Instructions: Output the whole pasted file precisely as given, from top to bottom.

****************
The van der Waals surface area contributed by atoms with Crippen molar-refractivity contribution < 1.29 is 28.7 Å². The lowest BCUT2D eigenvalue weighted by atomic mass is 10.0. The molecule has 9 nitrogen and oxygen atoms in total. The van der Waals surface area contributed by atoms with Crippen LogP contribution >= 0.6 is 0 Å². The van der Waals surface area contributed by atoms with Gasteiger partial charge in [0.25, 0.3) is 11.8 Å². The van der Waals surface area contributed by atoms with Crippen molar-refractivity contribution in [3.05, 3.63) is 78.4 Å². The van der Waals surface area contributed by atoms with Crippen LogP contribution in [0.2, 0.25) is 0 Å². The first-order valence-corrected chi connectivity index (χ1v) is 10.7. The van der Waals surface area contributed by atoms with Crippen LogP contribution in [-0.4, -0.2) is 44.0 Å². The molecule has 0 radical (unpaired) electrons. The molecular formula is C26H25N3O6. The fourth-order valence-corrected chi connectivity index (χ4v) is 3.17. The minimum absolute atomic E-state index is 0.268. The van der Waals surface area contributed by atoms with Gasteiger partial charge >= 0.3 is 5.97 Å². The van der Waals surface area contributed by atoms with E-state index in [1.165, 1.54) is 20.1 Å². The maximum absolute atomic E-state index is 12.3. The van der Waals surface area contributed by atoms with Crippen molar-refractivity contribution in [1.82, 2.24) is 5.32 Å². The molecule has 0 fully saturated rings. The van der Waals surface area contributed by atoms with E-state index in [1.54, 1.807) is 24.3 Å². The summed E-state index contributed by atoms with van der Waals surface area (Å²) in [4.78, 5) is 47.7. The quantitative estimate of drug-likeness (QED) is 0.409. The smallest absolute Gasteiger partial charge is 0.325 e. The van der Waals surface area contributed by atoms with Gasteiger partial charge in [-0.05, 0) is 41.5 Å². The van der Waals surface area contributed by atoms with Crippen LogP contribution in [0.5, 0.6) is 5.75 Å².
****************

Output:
The van der Waals surface area contributed by atoms with Crippen molar-refractivity contribution < 1.29 is 28.7 Å². The lowest BCUT2D eigenvalue weighted by atomic mass is 10.0. The molecule has 9 nitrogen and oxygen atoms in total. The van der Waals surface area contributed by atoms with Crippen LogP contribution >= 0.6 is 0 Å². The van der Waals surface area contributed by atoms with Gasteiger partial charge in [0.25, 0.3) is 11.8 Å². The van der Waals surface area contributed by atoms with Crippen molar-refractivity contribution in [3.05, 3.63) is 78.4 Å². The van der Waals surface area contributed by atoms with Crippen LogP contribution in [0.2, 0.25) is 0 Å². The first-order valence-corrected chi connectivity index (χ1v) is 10.7. The van der Waals surface area contributed by atoms with Crippen LogP contribution in [-0.4, -0.2) is 44.0 Å². The molecule has 0 radical (unpaired) electrons. The molecular formula is C26H25N3O6. The fourth-order valence-corrected chi connectivity index (χ4v) is 3.17. The minimum absolute atomic E-state index is 0.268. The van der Waals surface area contributed by atoms with Gasteiger partial charge >= 0.3 is 5.97 Å². The van der Waals surface area contributed by atoms with E-state index in [1.165, 1.54) is 20.1 Å². The maximum absolute atomic E-state index is 12.3. The van der Waals surface area contributed by atoms with Crippen molar-refractivity contribution in [1.82, 2.24) is 5.32 Å². The molecule has 0 fully saturated rings. The van der Waals surface area contributed by atoms with E-state index in [1.54, 1.807) is 24.3 Å². The summed E-state index contributed by atoms with van der Waals surface area (Å²) in [4.78, 5) is 47.7. The quantitative estimate of drug-likeness (QED) is 0.409. The smallest absolute Gasteiger partial charge is 0.325 e. The van der Waals surface area contributed by atoms with Gasteiger partial charge in [-0.05, 0) is 41.5 Å². The van der Waals surface area contributed by atoms with Crippen LogP contribution in [0.5, 0.6) is 5.75 Å².